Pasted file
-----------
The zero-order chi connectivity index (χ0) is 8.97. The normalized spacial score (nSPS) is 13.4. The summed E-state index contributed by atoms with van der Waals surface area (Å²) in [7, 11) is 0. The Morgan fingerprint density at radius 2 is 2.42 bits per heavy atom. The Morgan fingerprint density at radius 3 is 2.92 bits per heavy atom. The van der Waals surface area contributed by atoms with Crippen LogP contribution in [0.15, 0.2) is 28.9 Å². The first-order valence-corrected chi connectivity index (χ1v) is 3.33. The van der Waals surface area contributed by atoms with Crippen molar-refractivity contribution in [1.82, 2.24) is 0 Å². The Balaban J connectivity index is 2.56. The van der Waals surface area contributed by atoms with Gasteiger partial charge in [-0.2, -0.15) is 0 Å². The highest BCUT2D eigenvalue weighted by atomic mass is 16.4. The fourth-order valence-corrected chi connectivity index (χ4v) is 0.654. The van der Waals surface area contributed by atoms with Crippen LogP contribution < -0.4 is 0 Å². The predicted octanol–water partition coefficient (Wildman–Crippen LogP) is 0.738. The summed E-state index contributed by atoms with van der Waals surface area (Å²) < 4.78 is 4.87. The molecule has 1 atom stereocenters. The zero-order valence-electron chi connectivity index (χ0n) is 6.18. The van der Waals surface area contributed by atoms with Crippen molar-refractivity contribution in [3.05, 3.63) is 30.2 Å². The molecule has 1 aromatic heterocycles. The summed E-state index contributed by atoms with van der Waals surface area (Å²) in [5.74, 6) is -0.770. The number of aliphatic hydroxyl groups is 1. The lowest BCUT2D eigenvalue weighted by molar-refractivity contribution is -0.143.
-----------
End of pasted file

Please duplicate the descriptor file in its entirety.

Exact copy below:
The zero-order chi connectivity index (χ0) is 8.97. The normalized spacial score (nSPS) is 13.4. The summed E-state index contributed by atoms with van der Waals surface area (Å²) in [7, 11) is 0. The Morgan fingerprint density at radius 2 is 2.42 bits per heavy atom. The Morgan fingerprint density at radius 3 is 2.92 bits per heavy atom. The van der Waals surface area contributed by atoms with Crippen LogP contribution in [0.15, 0.2) is 28.9 Å². The first-order valence-corrected chi connectivity index (χ1v) is 3.33. The van der Waals surface area contributed by atoms with Crippen molar-refractivity contribution in [1.82, 2.24) is 0 Å². The Balaban J connectivity index is 2.56. The van der Waals surface area contributed by atoms with Gasteiger partial charge in [-0.2, -0.15) is 0 Å². The highest BCUT2D eigenvalue weighted by atomic mass is 16.4. The fourth-order valence-corrected chi connectivity index (χ4v) is 0.654. The van der Waals surface area contributed by atoms with Crippen LogP contribution < -0.4 is 0 Å². The predicted octanol–water partition coefficient (Wildman–Crippen LogP) is 0.738. The summed E-state index contributed by atoms with van der Waals surface area (Å²) < 4.78 is 4.87. The molecule has 1 atom stereocenters. The zero-order valence-electron chi connectivity index (χ0n) is 6.18. The van der Waals surface area contributed by atoms with Crippen molar-refractivity contribution in [3.05, 3.63) is 30.2 Å². The molecule has 1 aromatic heterocycles. The summed E-state index contributed by atoms with van der Waals surface area (Å²) in [5.74, 6) is -0.770. The number of aliphatic hydroxyl groups is 1. The lowest BCUT2D eigenvalue weighted by molar-refractivity contribution is -0.143.